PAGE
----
Research at NECO: improving vision, improving lives

headshots of nicole ross, ji chang he, and fuensanta vera

NECO has an impressive roster of faculty committed to conducting innovative research to improve vision and quality of life across multiple specialties.

Meet three of our faculty who have recently received research grants, and learn about the projects they’re working on.

Dr. Nicole Ross

Nicole Ross, OD ’11, MSc, FAAO, is conducting a study to examine the use of mobile technology in assisting older low vision patients with daily activities. The Community Access Through Remote Eyesight (CARE) Study, funded by the National Institute on Disability, Independent Living, and Rehabilitation Research, will evaluate the effectiveness of mobile technology applications in improving quality of life for older adults with visual impairments.

The three apps provide various methods and levels of assistance, ranging from audible narration of text or surroundings to using a phone camera as a magnifier, to real-time connection to a sighted agent. The CARE Study participants are grouped by degree and type of vision loss and randomly assigned to one of the three types of interventions.

Assessments at three and six months will evaluate changes in such things as health state, including depression and loneliness, self-sufficiency, distances traveled from home, and types of services accessed.

By enlisting mobile technology as an additional tool for low vision treatment, Dr. Ross hopes to improve independence, community engagement, and the ability to accomplish daily activities in a group that may not readily search out technology-based solutions.

Dr. Ji-Chang He

Ji-Chang He, MS, PhD, focuses on the optics of the eye and its visual performance. Dr. He was awarded funding from the National Eye Institute /National Institutes of Health for a two-year research project, aimed at “developing an innovative optical imaging system to measure the gradient refractive index (GRIN) of the crystalline lens of the human eye in vivo.”

The GRIN of the lens, determined by a special gradient distribution of the lens’s fiber cell, water, and protein concentrations, is essential to the optical quality of the eye. The lens shape and the lens GRIN continuously change throughout life; however, for more than a century measuring the lens GRIN in live patients has proved extremely challenging.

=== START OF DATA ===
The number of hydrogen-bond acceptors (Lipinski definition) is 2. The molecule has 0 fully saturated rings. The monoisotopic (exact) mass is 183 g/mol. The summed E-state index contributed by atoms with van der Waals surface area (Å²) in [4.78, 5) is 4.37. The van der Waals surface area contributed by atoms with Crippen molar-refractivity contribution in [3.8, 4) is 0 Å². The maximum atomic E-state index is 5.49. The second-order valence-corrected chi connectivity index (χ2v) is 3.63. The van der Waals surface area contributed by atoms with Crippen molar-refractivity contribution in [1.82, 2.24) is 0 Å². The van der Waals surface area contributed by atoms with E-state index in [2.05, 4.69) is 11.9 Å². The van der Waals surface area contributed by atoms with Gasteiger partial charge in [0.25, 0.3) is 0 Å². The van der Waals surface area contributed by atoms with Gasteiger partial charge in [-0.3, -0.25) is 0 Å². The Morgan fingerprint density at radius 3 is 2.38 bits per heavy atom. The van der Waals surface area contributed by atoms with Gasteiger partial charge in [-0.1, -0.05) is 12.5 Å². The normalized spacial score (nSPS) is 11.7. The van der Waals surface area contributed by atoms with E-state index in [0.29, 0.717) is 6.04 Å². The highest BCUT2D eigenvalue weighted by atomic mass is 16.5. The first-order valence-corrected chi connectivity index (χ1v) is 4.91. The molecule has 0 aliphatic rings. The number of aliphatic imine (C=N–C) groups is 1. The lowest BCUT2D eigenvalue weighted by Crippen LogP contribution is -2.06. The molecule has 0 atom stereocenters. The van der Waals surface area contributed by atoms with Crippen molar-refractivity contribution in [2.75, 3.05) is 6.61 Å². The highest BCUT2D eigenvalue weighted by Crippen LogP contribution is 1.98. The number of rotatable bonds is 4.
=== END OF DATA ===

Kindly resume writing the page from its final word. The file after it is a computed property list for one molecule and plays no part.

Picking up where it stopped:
According to Dr. He, a more thorough understanding of the lens GRIN is critical for optimizing refractive and cataract surgeries, as well as for research into the cellular mechanisms behind presbyopia and cataract development. A successful development of the optical system in this project will provide a useful tool to measure the lens GRIN, and could improve refractive and cataract surgeries and potentially lead to breakthroughs in controlling the development of presbyopia and cataracts.

Dr. Fuensanta Vera-Diaz

Fuensanta Vera-Diaz, OD ’10, PhD, has received significant funding from the National Eye Institute/National Institutes of Health for a five-year longitudinal study, to determine if and when emmetropic children will become myopic and the possible causative factors.

The Preventing myopia: Investigating Contributing factors to Nearsightedness In Children (PICNIC) study investigates retinal image quality and visual processing factors that may contribute to the development of myopia in children, and is unique in its focus on prevention. Myopia has become a global epidemic, with increasingly earlier onset and higher progression rates leading to a rapid rise in the prevalence of associated vision impairment.

The PICNIC study is recruiting children ages six through eight with normal vision, and will examine them twice a year for three years. Testing includes comprehensive clinical care and other non-invasive imaging tests, such as biometry, optical aberrations, OCT, and pERG.

The goal of the PICNIC study is to measure a variety of optical, retinal, and visual intrinsic factors that indicate whether or not a child develops myopia, and the timeframes during which these factors occur. Dr. Vera-Diaz hopes that the results of the study “may help us provide tools to develop successful myopia prevention programs.”